I could see the delight in our childrens’ eyes and the excitement in their voices yesterday as we discussed our plans for a fun Memorial Day weekend getaway. My mind began to drift away, back to the time I was so very moved by an elderly veteran in a restaurant waiting area years ago:
I was waiting with the family I grew up with as well as my own, laughing and loving being with all of them, when the elderly gentleman opened the entrance door and slowly walked in, revealing the extremely decorated uniform he wore with perfectly polished shoes.
Though he was frail, it didn’t stop him from using his back to hold the door open for his daughter while moving his cane from one hand to another. In return, she steadied him by holding his arm while he found a place to sit in the waiting area.
As I watched her help him get settled for the wait then walk over to see the attendant, I watched him place the cane gently beside him on the seat, then sit straight up with his head held high.
There was something very humble about him, yet so proud and honorable. I couldn’t help but wonder as I examined his uniform how much he had seen and how much he must have gone through. How much did he sacrifice? Did he see a friend die in the war? How many others had he seen die? Had he been seriously injured at some point? How much did his family sacrifice? How many nights had he slept on hard ground, longing to hear the voice of his wife or daughter?
Lost in my thoughts, she came back to sit beside him, and as she looked at him with pride I saw her utter the words, “I love you, Daddy” and kissed him on the cheek. As he slowly turned to look at her, I saw him muster a loving smile as he patted her hand then turned back to sit tall once again.
I felt tears well up in my eyes. Yes, this man had sacrificed. And his daughter hadn’t forgotten. She saw me at that very moment, acknowledging me with a smile as I returned the same, feeling overwhelmingly humbled.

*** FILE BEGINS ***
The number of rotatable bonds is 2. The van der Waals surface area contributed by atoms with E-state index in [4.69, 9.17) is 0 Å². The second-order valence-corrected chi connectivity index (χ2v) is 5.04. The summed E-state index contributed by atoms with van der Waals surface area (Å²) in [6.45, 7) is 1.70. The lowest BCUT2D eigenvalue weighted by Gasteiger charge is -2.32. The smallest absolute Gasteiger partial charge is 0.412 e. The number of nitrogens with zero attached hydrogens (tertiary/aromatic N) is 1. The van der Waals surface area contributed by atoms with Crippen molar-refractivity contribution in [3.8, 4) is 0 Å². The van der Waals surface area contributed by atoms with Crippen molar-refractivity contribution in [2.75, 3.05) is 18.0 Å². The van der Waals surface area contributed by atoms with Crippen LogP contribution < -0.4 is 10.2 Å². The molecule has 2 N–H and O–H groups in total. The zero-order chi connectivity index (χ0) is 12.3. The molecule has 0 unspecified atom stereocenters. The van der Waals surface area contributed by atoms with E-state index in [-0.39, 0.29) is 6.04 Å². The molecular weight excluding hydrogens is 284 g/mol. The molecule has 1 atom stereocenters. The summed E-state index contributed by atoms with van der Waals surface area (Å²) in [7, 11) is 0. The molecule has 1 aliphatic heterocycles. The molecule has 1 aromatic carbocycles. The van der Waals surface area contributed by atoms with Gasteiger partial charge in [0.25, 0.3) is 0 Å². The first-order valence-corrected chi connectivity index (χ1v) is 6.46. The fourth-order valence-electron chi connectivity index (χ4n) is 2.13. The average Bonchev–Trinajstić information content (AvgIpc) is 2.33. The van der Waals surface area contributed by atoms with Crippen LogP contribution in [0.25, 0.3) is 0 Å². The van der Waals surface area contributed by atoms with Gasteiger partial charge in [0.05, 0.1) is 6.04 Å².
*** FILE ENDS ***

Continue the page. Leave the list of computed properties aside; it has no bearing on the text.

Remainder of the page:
Almost immediately our family was called to be seated, and I realized the sound of my family laughing and having fellowship together had been drowned out by my thoughts of this man and his daughter. It’s because of the sacrifices like those he had made for his country, for all of us, that my family and I were free. Free to meet together for a meal, free to pursue our dreams, free to do almost anything we set our hearts to do.
As I was the last to stand and walk toward the table, I stopped in the back of the line, turned back toward him and walked up to him with my hand extended. As he slowly lifted his head, I asked him, “May I shake your hand?” He slowly lifted his hand and we shared a firm handshake. Feeling more gratitude than I’m sure I’d had in a long time, I said sincerely “Thank you for your service, Sir”. The creases of his mouth turned up and the tears in my eyes began to well up again. He gave me a slow, deliberate nod as if to answer, “You’re welcome”.
Walking back to the table to join my family, somehow I knew that this would be one of the more memorable times with them. Not that it would be any different than any other meal we’d had, but because I was filled with gratitude. I wasn’t concerned with the cares of my seemingly petty daily struggles. I was more aware of the blessings in my life: a comfortable bed, peaceful sleep, peaceful days, hot meals, healthy children, freedom to be with family, freedom…..to live as we would like. All because of the sacrifices of strangers and God’s grace.
As we come closer to Memorial Day, I hope everyone remembers what this holiday is all about. Our veterans are why we are here today. Without their bravery, courageousness, and love of our country; we wouldn’t have the life we do.
So when you’re spending time with your family this weekend, make sure you also think about the ones that made that possible. Thank a veteran for their service and everything they have done. And in having done so, may you be filled with gratitude and may your worries be small, if even for a weekend.